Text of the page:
Global megatrends could be leading to a new era of democratization, according to a new report from the U.S. government’s National Intelligence Council.
But that is only one of several scenarios outlined in the report, Global Trends 2030, which warns of the potentially catastrophic impact of “Black Swans,” exceptional events that can shift the course of history, including rapid climate change, a severe global pandemic that killed millions in a matter of months. Two positive events – “a democratic China or a reformed Iran” – could generate more global stability.
“By 2030, no country—whether the US, China, or any other large country—will be a hegemonic power,” the report states. “The empowerment of individuals and diffusion of power among states and from states to informal networks will have a dramatic impact, largely reversing the historic rise of the West since 1750, restoring Asia’s weight in the global economy, and ushering in a new era of ‘democratization’ at the international and domestic level.”
“The ‘unipolar’ moment is over and Pax Americana — the era of American ascendancy in international politics that began in 1945 — is fast winding down,” the report concludes.
New communications technologies will shift political power from nation states “toward multifaceted and amorphous networks that will form to influence state and global actions,” the NIC contends.
“Those nations with some of the strongest fundamentals — GDP, population size, etc. — will not be able to punch their weight unless they learn to operate in networks and coalitions in a multipolar world.”
Nevertheless, the U.S. is most likely to remain “first among equals” in 2030.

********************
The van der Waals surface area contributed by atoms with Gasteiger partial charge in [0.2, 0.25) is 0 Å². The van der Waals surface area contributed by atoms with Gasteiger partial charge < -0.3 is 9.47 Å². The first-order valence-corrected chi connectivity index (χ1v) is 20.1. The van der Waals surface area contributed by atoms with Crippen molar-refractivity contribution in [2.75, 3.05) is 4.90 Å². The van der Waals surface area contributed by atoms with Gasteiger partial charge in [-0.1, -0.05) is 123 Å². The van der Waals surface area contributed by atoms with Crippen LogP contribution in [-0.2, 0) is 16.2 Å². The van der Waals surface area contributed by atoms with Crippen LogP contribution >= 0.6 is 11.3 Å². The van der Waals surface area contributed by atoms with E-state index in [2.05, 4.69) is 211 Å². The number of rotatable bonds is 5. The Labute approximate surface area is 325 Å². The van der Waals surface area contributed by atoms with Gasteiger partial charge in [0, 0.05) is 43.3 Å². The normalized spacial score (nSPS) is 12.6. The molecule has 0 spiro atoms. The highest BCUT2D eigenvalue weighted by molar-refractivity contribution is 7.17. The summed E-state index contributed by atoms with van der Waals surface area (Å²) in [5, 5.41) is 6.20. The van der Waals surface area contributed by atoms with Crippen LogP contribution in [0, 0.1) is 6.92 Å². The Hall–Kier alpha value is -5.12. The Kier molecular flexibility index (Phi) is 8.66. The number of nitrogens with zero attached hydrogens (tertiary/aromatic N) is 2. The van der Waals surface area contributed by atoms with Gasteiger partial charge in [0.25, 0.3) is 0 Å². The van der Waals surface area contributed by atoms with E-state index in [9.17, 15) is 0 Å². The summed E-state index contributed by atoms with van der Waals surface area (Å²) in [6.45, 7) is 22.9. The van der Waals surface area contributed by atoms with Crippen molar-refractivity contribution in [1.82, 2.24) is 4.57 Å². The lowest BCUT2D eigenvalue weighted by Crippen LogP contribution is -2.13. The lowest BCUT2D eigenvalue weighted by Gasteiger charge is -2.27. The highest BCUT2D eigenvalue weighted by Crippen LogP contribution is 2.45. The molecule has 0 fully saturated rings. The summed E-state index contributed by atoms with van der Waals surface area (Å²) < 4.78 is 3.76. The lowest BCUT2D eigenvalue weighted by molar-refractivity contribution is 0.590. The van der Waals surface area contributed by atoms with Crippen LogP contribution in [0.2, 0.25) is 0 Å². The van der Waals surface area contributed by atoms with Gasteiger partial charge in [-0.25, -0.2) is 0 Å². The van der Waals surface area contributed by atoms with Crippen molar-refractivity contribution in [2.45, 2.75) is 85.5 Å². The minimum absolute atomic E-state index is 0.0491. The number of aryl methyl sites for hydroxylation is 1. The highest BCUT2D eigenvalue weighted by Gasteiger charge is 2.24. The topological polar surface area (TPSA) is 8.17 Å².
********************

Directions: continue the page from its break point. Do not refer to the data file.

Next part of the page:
The U.S. will remain the only power “that can really orchestrate these coalitions, including non-state actors and state actors, to really manage, deal with these huge challenges and changes” the world faces, said NIC Counselor Mathew Burrows, the report’s principal author.
In one potential scenario for global governance, “cooperation, initially based on the US and China coming together, quickly spreads. Greater democratization takes hold first with a more liberal regime in China.”
“Chinese democratization could constitute an immense ‘wave,’ increasing pressure for change on other authoritarian states,” the authors contend.
But the authors warn that sectarian violence in the Arab world, “could undermine support for democratic governance and lead to the emergence of strongman dictators—propelling these countries away from liberal democracy.”
The report outlines several scenarios, or “Potential Worlds,” for 2030, including “Stalled Engines”, the “most plausible worst-case scenario [in which] the risks of interstate conflict increase….The U.S. draws inward and globalization stalls.”
Much of the report, the fifth in a series by the NIC, an arm of the Office of the Director of National Intelligence, highlights potentially positive trends, including a healthier, more educated and more affluent global population and a shift toward greater democracy.
“We are at a critical juncture in human history, which could lead to widely contrasting futures,” Council Chairman Christopher Kojm writes in the report.
With “economic growth, the rise of the global middle class, greater educational obtainment and better health care mean — for the first time in human history — the majority of the world’s population will no longer be impoverished,” he said.
The global expansion of the middle classes will accelerate pressure for political and social change, but democracy will not necessarily result.
“Historically, the rise of middle classes has led to populism and dictatorships as well as pressures for greater democracy,” the authors note.
Democratization may also generate severe political and social disruption, the report contends.
“Many experts believe a more democratic China would unleash growing nationalistic sentiment, at least in the short-to-medium term, increasing already existing tensions with China’s neighbors,” the authors note:
Over the longer term, as rule-of-law institutions become more rooted and the political system stabilizes and is perceived as non-threatening, Chinese “soft power” could be boosted. China’s successful transition to democratization could increase pressure on other authoritarian states as well as further burnish China’s economic development model as long as democratization did not permanently stem China’s economic growth.